EMAIL mj.morris@live.ca


Saturday, July 9, 2016

Reflections on Chapleau Moments: "With old friends, you've got your whole life in common"

Reflecting on having written Chapleau Moments for seven years now, increasingly I agree with a comment once made by country singer Lyle Lovett about old friends.

"You don't have to have anything in common with people you've known since you were five. With old friends, you've got your whole life in common." the singer wrote.

For example, when Kevin Walker contributed his "I'm so Chapleau" anecdotes, others commented, all having Chapleau in common, no matter where they may live now.

In 2015, after Dakotah Woods started to play for the Quebec Remparts of the Quebec Major Junior Hockey League, it resulted in much hockey talk, mostly about who (in my opinion) was Chapleau's greatest hockey player. 

As an aside Dakotah has visited Chapleau and met with youth from Brunswick House First Nation and Chapleau Cree First Nation... Watch for details!

That's one I wouldn't touch although several who played on teams I coached and managed in the 1970s would most assuredly be in the running -- "homebrew and otherwise" -- which incidentally was the title of a column written by my father Jim Morris in the Chapleau High School magazine circa 1932. How do I know as there was no byline on the story -- the late D.J 'Jim' Broomhead, a friend of my dad's told me so.

My personal favourite hockey player as a kid was Garth 'Tee' Chambers. 

When I was 'home' in 2015 for the launch of 'The Chapleau Boys Go To War' which I co-authored with my cousin Michael McMullen, it was a mini reunion with friends who still live in Chapleau and those who came home to show support -- yes, Lyle Lovett was right. As we chatted, I realized we had our whole lives in common.

And, thanks to Jim Hong, whose family has been running a business in Chapleau for nigh on to  100 years, we gathered at the 'Boston' about which at least one book could be written.

A highlight of my visit was the kindness of my lifelong -- at least since we were both five -- friend, Ken Schroeder, who took me on a nostalgic tour of backlanes, pointing out all the backyards and who lived there when we were kids.

Ken has an incredible memory, but I still have not quite figured out why he insisted he take my photo in the rhubarb patch in the backyard of the house where he was raised on Aberdeen Street.

I have been doing and teaching journalism and communications, one way and another close to 60 years now, and while doing a column on Ernest Lepine, reaiized that one of the stories I covered was the occasion when Mr. Lepine presented eggs to Prime Minister Pierre Trudeau at the CPR station in 1982, and I had photos of it. I covered it for CBC Television News, while living in Chapleau.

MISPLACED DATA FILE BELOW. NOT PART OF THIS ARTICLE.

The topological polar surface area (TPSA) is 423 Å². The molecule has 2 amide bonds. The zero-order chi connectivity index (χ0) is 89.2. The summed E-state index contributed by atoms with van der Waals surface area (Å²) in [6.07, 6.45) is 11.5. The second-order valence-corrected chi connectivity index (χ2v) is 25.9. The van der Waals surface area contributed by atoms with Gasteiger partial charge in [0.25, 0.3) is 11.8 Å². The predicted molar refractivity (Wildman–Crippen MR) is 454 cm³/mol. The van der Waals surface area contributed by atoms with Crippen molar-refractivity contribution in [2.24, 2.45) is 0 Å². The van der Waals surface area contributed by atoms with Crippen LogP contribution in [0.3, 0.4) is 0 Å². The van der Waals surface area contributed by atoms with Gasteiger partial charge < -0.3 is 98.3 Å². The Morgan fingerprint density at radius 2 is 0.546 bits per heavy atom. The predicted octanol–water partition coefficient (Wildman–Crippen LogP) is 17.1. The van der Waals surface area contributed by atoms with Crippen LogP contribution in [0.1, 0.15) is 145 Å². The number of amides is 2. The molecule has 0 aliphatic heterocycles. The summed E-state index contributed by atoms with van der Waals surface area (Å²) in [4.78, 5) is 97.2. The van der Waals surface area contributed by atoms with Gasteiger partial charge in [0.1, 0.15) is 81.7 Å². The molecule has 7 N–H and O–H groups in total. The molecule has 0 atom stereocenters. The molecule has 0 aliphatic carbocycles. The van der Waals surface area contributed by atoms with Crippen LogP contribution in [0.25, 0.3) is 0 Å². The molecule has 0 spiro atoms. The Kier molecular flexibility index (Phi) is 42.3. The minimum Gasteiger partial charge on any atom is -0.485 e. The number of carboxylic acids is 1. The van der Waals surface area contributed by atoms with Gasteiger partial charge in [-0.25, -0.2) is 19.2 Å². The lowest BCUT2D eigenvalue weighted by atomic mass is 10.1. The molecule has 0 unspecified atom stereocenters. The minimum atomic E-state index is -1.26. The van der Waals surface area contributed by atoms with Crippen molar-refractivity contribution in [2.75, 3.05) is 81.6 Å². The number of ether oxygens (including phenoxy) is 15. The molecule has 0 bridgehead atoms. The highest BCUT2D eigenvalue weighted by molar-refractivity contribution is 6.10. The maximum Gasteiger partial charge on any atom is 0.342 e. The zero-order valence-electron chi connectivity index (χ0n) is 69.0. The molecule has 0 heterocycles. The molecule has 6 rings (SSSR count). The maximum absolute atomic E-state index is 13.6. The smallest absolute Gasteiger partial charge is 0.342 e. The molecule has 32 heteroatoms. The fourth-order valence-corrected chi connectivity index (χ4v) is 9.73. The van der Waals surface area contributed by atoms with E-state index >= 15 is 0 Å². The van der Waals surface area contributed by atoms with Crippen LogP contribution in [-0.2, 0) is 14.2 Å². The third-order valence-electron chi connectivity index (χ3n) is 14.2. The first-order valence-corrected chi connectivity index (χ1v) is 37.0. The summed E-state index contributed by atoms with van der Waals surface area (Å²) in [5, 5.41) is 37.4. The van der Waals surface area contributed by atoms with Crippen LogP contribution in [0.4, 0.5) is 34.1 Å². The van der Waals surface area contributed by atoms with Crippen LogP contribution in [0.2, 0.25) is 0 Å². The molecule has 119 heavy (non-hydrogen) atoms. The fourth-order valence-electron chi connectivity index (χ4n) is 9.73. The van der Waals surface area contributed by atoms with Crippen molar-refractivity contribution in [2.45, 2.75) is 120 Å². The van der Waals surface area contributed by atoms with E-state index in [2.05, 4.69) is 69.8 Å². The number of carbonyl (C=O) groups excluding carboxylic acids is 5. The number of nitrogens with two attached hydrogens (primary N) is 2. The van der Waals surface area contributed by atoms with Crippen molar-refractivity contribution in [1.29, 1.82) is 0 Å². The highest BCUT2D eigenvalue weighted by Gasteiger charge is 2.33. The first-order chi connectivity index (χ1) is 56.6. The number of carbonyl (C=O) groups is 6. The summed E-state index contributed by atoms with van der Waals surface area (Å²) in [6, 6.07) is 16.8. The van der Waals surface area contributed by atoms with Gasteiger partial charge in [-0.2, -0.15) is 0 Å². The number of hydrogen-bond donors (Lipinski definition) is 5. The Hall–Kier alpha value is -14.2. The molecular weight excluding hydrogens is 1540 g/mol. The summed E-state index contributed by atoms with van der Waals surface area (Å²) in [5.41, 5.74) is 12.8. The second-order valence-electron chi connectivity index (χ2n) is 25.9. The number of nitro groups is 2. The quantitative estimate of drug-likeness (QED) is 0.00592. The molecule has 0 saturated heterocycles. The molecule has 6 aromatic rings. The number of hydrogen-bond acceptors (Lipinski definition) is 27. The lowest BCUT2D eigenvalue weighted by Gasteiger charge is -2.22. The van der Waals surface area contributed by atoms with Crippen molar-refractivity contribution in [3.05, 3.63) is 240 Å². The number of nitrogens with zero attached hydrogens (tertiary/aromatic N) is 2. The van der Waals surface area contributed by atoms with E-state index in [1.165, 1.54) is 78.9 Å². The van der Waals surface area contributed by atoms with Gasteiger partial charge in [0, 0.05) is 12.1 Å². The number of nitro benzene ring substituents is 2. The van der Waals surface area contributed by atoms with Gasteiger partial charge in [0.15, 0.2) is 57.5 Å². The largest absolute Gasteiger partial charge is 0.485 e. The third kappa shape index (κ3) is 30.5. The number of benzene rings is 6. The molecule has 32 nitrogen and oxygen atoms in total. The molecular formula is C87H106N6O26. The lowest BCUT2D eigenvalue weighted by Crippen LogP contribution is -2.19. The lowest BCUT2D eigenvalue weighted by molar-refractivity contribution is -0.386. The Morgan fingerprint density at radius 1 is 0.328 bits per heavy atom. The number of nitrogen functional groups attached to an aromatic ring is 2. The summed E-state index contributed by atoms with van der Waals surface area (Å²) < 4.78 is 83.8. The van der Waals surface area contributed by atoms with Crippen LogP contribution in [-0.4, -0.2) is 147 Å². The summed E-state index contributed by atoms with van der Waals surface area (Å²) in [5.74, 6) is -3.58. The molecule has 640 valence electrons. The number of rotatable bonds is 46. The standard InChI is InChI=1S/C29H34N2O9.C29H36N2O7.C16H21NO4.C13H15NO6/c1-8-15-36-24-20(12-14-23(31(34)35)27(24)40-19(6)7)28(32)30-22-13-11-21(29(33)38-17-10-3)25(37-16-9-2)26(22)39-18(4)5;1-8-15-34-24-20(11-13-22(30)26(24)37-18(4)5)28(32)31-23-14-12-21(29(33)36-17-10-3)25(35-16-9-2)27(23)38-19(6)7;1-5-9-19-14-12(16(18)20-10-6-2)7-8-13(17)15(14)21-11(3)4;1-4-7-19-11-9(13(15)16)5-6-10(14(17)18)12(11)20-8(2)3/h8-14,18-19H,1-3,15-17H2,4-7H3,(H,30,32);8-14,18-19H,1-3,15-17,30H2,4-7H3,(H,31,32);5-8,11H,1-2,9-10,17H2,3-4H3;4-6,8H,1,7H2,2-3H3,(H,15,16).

I am so pleased to have been able to do  a column about the refugee family which arrived in Chapleau this year, and be able to refer to comments made by the late George Evans about why live in Chapleau. Although George arrived as an adult, I am sure all would agree he was so Chapleau!

During the seven years that I am been writing Chapleau Moments, thanks to Mario Lafreniere, it has struck me time and time again, of the accomplishments of Chapleau people both within the community and beyond its borders  -- ordinary people from a community, carved out of the wilderness of Northern Ontario -- doing exceptional things in times of peace and war.  I have only scratched the surface in sharing their success stories.

In  2016, for example, Chapleau can be justifiably proud of Liz Howard, who became the youngest winner of the prestigious Griffin Poetry prize.
Congratulations Liz.

Thanks to Doug Greig for all his help over the years.

Finally, I am so indebted to my friends Margaret Rose (Payette) and Bobby Fortin for kindly loaning me the Richard Brownlee Papers which provide such meaningful insights into the early history of Chapleau. 

Incidentally, Mr. Brownlee became my first real friend before I was five years old. My mother Muriel E. (Hunt) Morris and I were living with Mom's sister Elsie and her husband B.W. 'Bubs' Zufelt on Beech Street. 

I would wander over to Main Street and Mr. Brownlee's barber shop to visit. He would take me for drives in his car. When my grandmother Edythe Hunt came home in 1944 after serving as a nurse in England during World War II, she arrived with her arm in a sling. I couldn't wait to go and tell Mr. Brownlee that "Hitler had wounded her." She had sprained her wrist!

Thanks to all who have been in touch with comment, ideas, suggestions. Yes, we do have our "whole lives in common." 

Thomas Wolfe told us that you, and me, "can't go home to your family, back home to your childhood ... back home to places in the country, back home to the old forms and systems of things which once seemed everlasting all the time -- back home to the escapes of Time and Memory." Sorry Mr. Wolfe but I disagree.

Every blessing!  My email is mj.morris@live.ca

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Michael J Morris

Michael J Morris
MJ with Buckwheat (1989-2009) Photo by Leo Ouimet


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Following the American Dream from Chapleau. CLICK ON IMAGE